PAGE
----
Elizabeth is an actor, playwright, musician, and a graduate of De Paul University. She studied theatre and improvisation at the Second City Training Center, the Actors’ Center, and at the Royal National Theatre Studio in London. Elizabeth has performed with the Chicago Symphony Orchestra, Tympanic Theatre, Congo Square Theatre, Second City's Children's Theatre, Stage Left Theatre, Bailiwick Arts Center, and London's Canal Cafe Theatre. Six of her plays have been chosen as part of the Abbie Hoffman and the Around the Coyote festivals.
Pictured: Caroline Neff and Francis Guinan. Photo by Michael Brosilow.
By Elizabeth Ellis
In today’s world where many of our friendships and romantic relationships contain a significant element of online activity — meeting and dating, social media, communication primarily via text and photos — what many of us long for, ironically, is actual physical contact. Physical affection from those we care about can be so therapeutic, and yet most of us hurry through our days and think about it only as a step on the path towards a goal like sexual activity. In Clare Barron’s thoughtful and engaging YOU GOT OLDER, with wonderful and sensitive direction from Jonathan Berry, all the characters are dealing with the themes of love and loss. What they want to do is make authentic connections, feel real affection, and allow its healing to enter their lives. Even though the people they love are right in front of them, the characters find themselves hamstrung by their own inabilities to bond and handle affection.
Mae (the luminous Caroline Neff), a single and unemployed attorney, has come home to the Pacific Northwest to tend to her gentle and loving father, who is suffering from terminal cancer. As Mae makes her way through her childhood surroundings now with adult eyes, she allows herself to engage in adult desires. A high school acquaintance, Mac (the winning and funny Glenn Davis), initially mistakes Mae for her sister, but they follow through on their attraction for each other, even so far as Mae revealing the presence of a mysterious rash on her back, which does nothing to dampen neither Mae’s nor Mac’s ardor. In fact, Mac has a strange affinity for such afflictions. When Mac applies healing ointment to Mae’s rash, you can see Mae’s relief not only through the medicinal qualities of the cream, but in the gentleness of Mac’s touch. Mae craves this contact. Mae also explores her desires through a fantasy man, a cocksure, chaps-wearing cowboy (the hilarious and sexy Gabriel Ruíz), who visits Mae in her room at night and dominates her mind and body.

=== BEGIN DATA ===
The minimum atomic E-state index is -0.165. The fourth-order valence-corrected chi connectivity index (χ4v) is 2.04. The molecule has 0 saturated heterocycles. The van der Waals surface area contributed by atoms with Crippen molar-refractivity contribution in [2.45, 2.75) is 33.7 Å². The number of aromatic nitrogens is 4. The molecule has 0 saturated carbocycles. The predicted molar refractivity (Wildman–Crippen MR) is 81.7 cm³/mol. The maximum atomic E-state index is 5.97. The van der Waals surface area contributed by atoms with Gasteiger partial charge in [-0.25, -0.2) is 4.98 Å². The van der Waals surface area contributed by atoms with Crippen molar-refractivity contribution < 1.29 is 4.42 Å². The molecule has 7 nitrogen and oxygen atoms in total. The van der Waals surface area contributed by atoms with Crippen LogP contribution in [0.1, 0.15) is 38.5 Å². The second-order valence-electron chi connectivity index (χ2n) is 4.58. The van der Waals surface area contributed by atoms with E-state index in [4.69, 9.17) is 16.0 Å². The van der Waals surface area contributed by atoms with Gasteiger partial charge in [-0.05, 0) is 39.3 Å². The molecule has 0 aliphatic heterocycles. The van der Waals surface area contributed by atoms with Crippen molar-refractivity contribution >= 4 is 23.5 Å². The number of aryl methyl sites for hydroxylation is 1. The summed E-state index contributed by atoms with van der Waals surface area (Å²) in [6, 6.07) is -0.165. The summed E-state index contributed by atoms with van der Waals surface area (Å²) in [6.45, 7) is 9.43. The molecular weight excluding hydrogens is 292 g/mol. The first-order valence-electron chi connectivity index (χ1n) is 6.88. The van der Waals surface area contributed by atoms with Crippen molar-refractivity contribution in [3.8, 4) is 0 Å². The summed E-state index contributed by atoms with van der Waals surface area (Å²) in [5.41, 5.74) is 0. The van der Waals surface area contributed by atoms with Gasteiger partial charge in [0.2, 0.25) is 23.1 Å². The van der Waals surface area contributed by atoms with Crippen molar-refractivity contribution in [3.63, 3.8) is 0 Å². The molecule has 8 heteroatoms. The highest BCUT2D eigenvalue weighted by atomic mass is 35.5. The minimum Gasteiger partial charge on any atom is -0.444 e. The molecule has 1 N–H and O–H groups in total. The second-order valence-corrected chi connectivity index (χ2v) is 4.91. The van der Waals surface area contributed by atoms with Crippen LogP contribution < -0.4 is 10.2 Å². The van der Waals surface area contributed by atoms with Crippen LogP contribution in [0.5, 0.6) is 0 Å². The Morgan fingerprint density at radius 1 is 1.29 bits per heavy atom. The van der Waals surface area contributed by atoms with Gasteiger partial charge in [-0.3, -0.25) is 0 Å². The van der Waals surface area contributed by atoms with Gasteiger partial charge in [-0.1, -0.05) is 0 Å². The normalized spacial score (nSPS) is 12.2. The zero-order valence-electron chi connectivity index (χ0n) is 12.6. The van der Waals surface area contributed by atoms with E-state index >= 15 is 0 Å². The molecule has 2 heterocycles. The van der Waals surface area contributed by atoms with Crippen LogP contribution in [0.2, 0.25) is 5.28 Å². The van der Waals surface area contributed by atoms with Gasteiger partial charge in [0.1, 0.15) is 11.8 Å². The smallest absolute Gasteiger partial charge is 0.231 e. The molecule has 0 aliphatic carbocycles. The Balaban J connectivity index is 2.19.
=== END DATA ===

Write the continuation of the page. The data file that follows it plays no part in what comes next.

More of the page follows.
Part of what makes Jonathan Berry’s direction stay with you after the show ends is that he allows his actors the space and time to make real discoveries and connections in the moments. This lends truth and dimension to each relationship, even in the smallest interactions. Caroline Neff is all droll self-assuredness, except at several points where she allows herself to sit with the enormity of the impending loss of her father. In these moments, she is absolutely heartbreaking. Francis Guinan, soulful and beautiful as the dying patriarch, gives a masterclass in vulnerability as he goes about the simplest tasks, like tending to his pepper plants. Excellent work comes from the supporting cast, too – Audrey Francis, Emjoy Gavino, and David Lind as Mae’s siblings. Their improvised picnic in their father’s hospital room perfectly embody the slightly uncomfortable coming-together of family who genuinely care about each other but don’t really know each other as adults, nor how to deal with an emotionally loaded circumstance like a parent’s serious illness. Meghan Raham’s set beautifully conveys the different scenes in Mae’s experience, though at moments it feels a bit too large for such an intimate play. While Barron’s script meanders at points, and sometimes it’s not clear what the ultimate point is, it’s invigorating to see female sexuality and desire explored onstage in such an honest manner.
YOU GOT OLDER follows in the path of several recent plays produced here that deal with moving away from the fun and playtime of young adulthood into more serious and life-changing situations that accompany the earliest periods of middle age. This one definitely earns its imprimatur, especially because of the excellent work by Neff, and the deftness with which Barron handles the questions concerning sex, life, loss, and love.
YOU GOT OLDER runs through March 11th. For more information visit www.steppenwolf.org.